We recognize that more work will be necessary to determine the mechanism by which NF-κB favorably promotes adaptive LVH. Putative targets include its transcriptional influence over fibrosis genes, myocardial structural proteins, and cell death programs. As previously mentioned, NF-κB is an important and beneficial component of the innate immunity, including the host’s response to infection and inflammation . These salubrious functions of NF-κB extend to its salubrious influence with regards to ischemic preconditioning and coronary ligation, perhaps through its interaction with heat shock proteins [2,7]. Finally, although we have focused on the classic, canonical pathway of NF-κB stimulation, we must acknowledge that other non-canonical signals are active. Indeed, the p50-p105 axis has been shown to alternatively protect from and promote cardiac remodeling in ischemic models [21,22]. These latter studies further support the previously mentioned issues related to the complexity of stimulus and environment.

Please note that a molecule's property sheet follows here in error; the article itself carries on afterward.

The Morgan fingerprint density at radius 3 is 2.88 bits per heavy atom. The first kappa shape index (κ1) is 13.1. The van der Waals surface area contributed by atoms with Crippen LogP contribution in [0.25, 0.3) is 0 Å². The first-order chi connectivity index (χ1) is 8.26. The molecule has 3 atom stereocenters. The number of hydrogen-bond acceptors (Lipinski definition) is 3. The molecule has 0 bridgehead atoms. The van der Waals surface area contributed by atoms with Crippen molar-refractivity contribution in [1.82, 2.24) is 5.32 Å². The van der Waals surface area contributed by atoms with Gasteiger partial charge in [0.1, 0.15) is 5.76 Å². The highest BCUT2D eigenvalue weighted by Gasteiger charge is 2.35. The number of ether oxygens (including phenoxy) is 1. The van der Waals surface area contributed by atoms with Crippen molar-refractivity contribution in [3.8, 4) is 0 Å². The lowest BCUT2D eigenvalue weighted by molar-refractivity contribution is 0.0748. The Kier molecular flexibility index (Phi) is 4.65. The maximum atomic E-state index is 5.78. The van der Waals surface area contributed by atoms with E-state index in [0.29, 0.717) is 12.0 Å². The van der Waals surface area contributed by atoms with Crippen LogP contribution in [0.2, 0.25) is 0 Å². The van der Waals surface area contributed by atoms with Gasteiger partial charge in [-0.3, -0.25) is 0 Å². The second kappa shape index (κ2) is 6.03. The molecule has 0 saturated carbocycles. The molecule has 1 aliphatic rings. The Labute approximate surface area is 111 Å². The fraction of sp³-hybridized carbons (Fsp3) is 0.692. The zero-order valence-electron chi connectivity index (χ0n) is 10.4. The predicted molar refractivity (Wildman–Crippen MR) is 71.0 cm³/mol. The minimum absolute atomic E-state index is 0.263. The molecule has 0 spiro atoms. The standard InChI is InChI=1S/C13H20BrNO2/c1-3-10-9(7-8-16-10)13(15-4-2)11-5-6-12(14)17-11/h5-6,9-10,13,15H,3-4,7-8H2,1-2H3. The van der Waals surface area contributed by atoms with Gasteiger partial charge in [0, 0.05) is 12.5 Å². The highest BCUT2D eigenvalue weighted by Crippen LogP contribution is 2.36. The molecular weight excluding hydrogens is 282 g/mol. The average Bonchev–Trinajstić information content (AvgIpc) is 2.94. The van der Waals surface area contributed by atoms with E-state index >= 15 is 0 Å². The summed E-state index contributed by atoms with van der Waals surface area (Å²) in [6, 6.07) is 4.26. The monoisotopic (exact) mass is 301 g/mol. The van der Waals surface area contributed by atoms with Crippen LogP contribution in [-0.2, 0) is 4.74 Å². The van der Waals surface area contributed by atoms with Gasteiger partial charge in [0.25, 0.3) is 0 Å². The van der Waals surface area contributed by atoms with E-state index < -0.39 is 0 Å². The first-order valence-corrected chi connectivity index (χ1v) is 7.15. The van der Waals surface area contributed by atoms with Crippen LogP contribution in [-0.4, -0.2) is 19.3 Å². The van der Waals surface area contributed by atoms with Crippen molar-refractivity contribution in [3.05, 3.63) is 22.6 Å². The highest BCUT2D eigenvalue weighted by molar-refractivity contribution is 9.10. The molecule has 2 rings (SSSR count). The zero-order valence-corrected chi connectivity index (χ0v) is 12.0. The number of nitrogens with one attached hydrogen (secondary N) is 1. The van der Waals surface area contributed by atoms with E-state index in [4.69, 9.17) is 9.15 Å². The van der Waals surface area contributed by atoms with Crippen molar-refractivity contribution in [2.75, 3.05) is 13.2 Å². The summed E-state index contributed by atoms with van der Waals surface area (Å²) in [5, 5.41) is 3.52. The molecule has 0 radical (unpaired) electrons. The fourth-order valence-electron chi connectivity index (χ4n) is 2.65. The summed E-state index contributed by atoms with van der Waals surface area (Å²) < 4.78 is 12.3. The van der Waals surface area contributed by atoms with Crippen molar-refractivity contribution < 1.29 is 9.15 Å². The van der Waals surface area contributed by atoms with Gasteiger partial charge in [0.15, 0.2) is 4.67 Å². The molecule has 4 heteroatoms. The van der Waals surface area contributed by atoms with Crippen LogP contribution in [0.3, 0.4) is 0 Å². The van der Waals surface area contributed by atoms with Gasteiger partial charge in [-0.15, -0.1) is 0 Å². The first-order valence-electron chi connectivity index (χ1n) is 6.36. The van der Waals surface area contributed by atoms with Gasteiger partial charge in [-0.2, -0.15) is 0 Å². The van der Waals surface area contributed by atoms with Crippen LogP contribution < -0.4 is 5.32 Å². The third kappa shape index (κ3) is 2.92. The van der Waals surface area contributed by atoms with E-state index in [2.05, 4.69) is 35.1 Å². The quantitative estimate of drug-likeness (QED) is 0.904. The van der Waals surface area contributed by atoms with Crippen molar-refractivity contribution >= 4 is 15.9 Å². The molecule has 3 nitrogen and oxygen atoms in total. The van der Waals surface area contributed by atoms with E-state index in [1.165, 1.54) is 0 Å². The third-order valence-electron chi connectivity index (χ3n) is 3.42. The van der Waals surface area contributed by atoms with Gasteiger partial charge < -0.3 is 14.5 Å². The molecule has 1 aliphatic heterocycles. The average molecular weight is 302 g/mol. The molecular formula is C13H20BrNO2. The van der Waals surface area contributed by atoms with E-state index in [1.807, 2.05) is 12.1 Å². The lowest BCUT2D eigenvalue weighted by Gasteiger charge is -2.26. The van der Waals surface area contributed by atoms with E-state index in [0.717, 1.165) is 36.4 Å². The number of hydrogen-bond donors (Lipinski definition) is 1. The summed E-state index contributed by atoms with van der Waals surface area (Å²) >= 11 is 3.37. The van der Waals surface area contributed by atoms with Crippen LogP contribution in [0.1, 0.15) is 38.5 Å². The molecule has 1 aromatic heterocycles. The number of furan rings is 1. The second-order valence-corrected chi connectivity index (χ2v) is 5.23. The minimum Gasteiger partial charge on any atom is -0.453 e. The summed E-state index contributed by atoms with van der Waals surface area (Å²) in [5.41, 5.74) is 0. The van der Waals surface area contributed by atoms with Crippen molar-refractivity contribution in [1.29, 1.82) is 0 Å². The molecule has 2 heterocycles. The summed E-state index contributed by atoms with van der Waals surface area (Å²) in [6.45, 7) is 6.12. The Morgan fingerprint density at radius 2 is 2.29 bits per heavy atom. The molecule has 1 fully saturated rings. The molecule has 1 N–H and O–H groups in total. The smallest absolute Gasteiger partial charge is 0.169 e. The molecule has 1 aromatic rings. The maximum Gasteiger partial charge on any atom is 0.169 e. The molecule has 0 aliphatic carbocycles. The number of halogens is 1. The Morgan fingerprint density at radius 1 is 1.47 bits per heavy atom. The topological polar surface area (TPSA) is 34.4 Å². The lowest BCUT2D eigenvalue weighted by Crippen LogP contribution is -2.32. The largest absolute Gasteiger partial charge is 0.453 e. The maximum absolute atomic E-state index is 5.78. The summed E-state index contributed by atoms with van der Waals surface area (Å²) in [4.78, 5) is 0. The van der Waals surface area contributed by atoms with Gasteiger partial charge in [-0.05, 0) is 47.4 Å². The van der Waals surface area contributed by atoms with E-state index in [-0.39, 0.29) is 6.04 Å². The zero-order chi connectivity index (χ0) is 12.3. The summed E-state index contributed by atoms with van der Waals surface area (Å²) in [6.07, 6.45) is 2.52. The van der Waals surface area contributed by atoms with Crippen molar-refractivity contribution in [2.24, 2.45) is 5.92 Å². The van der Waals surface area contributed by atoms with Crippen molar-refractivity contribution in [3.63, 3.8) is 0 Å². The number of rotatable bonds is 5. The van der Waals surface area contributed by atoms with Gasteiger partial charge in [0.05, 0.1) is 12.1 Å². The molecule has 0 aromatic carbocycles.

Summarily, we demonstrate that NF-κB is an important part of the normal response to pressure overload. Within the realm of innate immunity, it makes sense, at some level, that NF-κB is necessary for adaptive LVH . That said, reconciling when NF-κB is acting “good” versus “bad” will remain a challenge.
This work was funded in part by the National Institute of Health R01HL089592 (CHS) and American College of Surgeons (CHS).
The authors have no disclosures.